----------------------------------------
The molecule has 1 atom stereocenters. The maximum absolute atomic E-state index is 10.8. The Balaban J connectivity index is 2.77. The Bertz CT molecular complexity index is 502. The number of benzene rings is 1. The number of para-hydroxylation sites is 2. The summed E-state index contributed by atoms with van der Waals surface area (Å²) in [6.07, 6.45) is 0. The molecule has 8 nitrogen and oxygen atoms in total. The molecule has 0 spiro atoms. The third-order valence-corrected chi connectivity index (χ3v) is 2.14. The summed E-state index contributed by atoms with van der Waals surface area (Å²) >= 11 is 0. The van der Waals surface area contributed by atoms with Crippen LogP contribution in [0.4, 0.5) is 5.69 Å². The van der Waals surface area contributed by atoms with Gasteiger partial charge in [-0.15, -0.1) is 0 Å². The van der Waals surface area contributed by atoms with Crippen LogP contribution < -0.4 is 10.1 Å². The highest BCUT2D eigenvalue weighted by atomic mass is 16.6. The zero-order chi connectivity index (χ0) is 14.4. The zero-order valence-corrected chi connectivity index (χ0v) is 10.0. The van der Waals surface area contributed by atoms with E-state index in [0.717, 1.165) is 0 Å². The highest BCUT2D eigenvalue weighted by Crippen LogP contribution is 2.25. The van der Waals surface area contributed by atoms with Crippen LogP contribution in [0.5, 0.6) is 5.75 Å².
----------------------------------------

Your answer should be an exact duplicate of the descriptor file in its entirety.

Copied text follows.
The molecule has 1 atom stereocenters. The maximum absolute atomic E-state index is 10.8. The Balaban J connectivity index is 2.77. The Bertz CT molecular complexity index is 502. The number of benzene rings is 1. The number of para-hydroxylation sites is 2. The summed E-state index contributed by atoms with van der Waals surface area (Å²) in [6.07, 6.45) is 0. The molecule has 8 nitrogen and oxygen atoms in total. The molecule has 0 spiro atoms. The third-order valence-corrected chi connectivity index (χ3v) is 2.14. The summed E-state index contributed by atoms with van der Waals surface area (Å²) >= 11 is 0. The van der Waals surface area contributed by atoms with Crippen LogP contribution in [0.4, 0.5) is 5.69 Å². The van der Waals surface area contributed by atoms with Gasteiger partial charge in [-0.15, -0.1) is 0 Å². The van der Waals surface area contributed by atoms with Crippen LogP contribution < -0.4 is 10.1 Å². The highest BCUT2D eigenvalue weighted by atomic mass is 16.6. The zero-order chi connectivity index (χ0) is 14.4. The zero-order valence-corrected chi connectivity index (χ0v) is 10.0. The van der Waals surface area contributed by atoms with E-state index in [0.717, 1.165) is 0 Å². The highest BCUT2D eigenvalue weighted by Crippen LogP contribution is 2.25. The van der Waals surface area contributed by atoms with Crippen LogP contribution in [0.5, 0.6) is 5.75 Å².